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View Full Version : I Want to Buy a Domain Name from Someone


Nobody Special
03-23-2007, 06:42 AM
There's a domain name that someone's already registered that I'd like to buy. I inquired about it six months ago, and the owner of the low-fi site that hasn't been updated in years never replied to any e-mails. I then contacted the firm that designed the site which said that the deadbeat owner hadn't paid them for the work, and since they were the ones who'd registered the URL, they'd be willing to sell it to me. I had a GoDaddy Certified (non-automated, human) Appraisal of the value of the name, and was told it was probably worth between $420 and $1,218. I offered $1,000 and their counter was $30,000. I went back with $1,500 but never heard back from them.

The domain name consists of two words that aren't typically used together, e.g.: purplelemur.com, so the odds of another buyer appearing are remote. The URL is in no way related to the business that owns it, "Visit purplelemur.com for all your travel needs!" And finally, both words are English, but the company using the site is in France and their current site is in French. The last item made the process especially difficult, because I had to hire a translator to send e-mails and make calls—though he was posing as a French-speaking friend so it wouldn't appear that I had gobs of money to throw at them.

Anyway, I still want the URL. I'm not willing to pay $30,000 for it, but $3,000 would be worth it. I don't think that using the automated "Certified Offer" route would yield any results because any e-mails would probably go unread. Are there more proactive services out there I could use? Does anyone specialize in having real people do whatever it takes to buy a domain name?

anson2995
03-23-2007, 10:42 AM
My advice is to find another domain name. Unless you have an existing business or product with a well known name, I think it's hard to justify paying more than a few hundred dollars.

If it is a dormant site and the owner asked $30,000, they're just domain squatters. They're counting on your desperation for that exact name, and they have no incentive to negotiate lower. Bringing in an outside agent just tells them that your interest level is very high, and that will stiffen their resolve. They're never going to drop their asking price by 90%.

MrFloppy
03-23-2007, 11:40 AM
When does the domain expire? If it is soon, within a year you can go to godaddy.com (or several others) and put in a backorder. It will cost you $18.

It costs money to renew a domain especially one that this company may never sell. If they fail to renew, the process starts and takes about 120 days. if nobody else wants it, you get it. If someone else wants it, you may end up in an auction.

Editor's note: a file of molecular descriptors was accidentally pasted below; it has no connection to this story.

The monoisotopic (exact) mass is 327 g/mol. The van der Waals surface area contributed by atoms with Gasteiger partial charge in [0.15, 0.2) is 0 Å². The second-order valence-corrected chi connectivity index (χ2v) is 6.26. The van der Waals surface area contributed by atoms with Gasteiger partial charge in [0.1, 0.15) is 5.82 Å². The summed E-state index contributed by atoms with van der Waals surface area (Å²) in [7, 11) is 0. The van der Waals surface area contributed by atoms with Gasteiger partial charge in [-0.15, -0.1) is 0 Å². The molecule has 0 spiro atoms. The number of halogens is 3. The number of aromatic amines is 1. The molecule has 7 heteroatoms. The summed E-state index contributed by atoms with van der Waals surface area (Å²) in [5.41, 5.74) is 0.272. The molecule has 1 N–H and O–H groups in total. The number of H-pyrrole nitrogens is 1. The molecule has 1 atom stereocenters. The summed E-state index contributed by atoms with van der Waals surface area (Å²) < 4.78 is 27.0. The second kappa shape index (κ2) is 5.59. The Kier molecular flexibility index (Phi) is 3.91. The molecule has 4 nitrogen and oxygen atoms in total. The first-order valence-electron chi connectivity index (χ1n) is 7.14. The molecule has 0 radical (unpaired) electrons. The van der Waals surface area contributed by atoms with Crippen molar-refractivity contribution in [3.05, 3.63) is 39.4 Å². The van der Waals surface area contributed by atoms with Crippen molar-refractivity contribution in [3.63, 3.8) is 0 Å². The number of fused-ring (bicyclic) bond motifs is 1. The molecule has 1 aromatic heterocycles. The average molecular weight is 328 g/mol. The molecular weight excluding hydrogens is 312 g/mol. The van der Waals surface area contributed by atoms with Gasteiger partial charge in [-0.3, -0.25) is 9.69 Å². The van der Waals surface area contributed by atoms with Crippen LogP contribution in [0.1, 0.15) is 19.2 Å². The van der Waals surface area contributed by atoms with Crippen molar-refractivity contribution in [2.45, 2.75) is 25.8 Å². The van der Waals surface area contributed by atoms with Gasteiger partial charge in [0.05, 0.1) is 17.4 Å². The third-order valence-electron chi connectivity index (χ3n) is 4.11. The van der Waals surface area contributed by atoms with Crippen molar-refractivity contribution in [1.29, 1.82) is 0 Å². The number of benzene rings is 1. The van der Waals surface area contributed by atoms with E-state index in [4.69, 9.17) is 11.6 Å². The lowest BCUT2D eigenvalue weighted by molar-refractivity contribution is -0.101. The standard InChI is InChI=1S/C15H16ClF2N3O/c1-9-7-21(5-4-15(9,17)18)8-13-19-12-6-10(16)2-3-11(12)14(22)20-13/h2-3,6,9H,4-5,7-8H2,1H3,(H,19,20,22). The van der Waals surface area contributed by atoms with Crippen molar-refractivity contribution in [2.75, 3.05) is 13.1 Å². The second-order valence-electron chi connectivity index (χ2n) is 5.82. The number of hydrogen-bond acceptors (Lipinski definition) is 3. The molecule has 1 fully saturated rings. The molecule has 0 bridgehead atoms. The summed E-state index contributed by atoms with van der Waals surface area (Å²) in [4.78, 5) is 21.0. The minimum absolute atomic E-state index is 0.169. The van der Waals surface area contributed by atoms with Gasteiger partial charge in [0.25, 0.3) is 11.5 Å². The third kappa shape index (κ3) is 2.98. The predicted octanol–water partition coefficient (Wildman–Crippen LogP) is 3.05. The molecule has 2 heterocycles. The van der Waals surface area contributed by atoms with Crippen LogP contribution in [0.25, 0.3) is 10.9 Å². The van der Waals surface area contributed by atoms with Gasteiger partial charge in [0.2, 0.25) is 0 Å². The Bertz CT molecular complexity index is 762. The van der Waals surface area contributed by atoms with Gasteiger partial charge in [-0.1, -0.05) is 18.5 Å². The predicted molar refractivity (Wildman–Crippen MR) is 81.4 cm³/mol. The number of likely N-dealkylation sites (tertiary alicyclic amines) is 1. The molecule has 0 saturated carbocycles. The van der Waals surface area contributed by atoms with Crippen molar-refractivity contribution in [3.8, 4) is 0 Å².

I was able to get a domain for a friend this way. It was her name 'dot com' and the owner let it expire (the owner had no need to own the domain).

Nobody Special
03-23-2007, 04:23 PM
Bringing in an outside agent just tells them that your interest level is very high, and that will stiffen their resolve. They're never going to drop their asking price by 90%.
Presumably an outside agent would feign naiveté as a po' farmer from the sticks but with the familiarity of domain name negations to make a positive outcome more likely.

When does the domain expire? If it is soon, within a year you can go to godaddy.com (or several others) and put in a backorder
I have placed a backorder on the domain which expires in August. However, it was renewed last year days before it was set to expire—while the site's fairly low-fi and hasn't been updated in years, the owner might still figure he or she's still getting some use out of it. Perhaps it was automatically renewed and billed to a credit card.

Gus_Handsome
03-25-2007, 04:20 AM
The people I buy my domain names from told me the owner has a grace period of about 84 days (I can't remember exactly) after it expires to renew it.

The reason I asked was I was also interested in a name that expires on April 14, so I called to inquire about back ordering.

The rep told me the owner has 84 days after expirey to renew.
I did find this odd because I wasnt aware this was standard practice.

Kevbo
03-25-2007, 04:48 AM
The rep told me the owner has 84 days after expire to renew.
I did find this odd because I wasn't aware this was standard practice.

It's true. My company's website was set up by a former employee/investor. He later had a falling out with the remaining investors, and we have no contact with him.

The domain was in his name, and all the associated email went to him, so we were unaware that the domain had expired until a squatter bought it up.

We immediately set up a new domain under a similar name, but were eventually able to get the original back due to the grace period.

anson2995
03-25-2007, 12:08 PM
Presumably an outside agent would feign naiveté as a po' farmer from the sticks but with the familiarity of domain name negations to make a positive outcome more likely.

Repectfully, I'm not sure why you think that would be an effective strategy. An unsophisticated buyer is going to get a discount? If you were the seller, what would be your motivation for reponding that way?

Nobody Special
03-25-2007, 01:10 PM
Repectfully, I'm not sure why you think that would be an effective strategy. An unsophisticated buyer is going to get a discount? If you were the seller, what would be your motivation for reponding that way?
My line of reasoning was focused more on the word "po’" than on "naiveté". The intent was that an individual with apparently limited financial resources would more likely to be able to negotiate a lower price than someone who might be perceived as a high-priced representative for a company with deep pockets.

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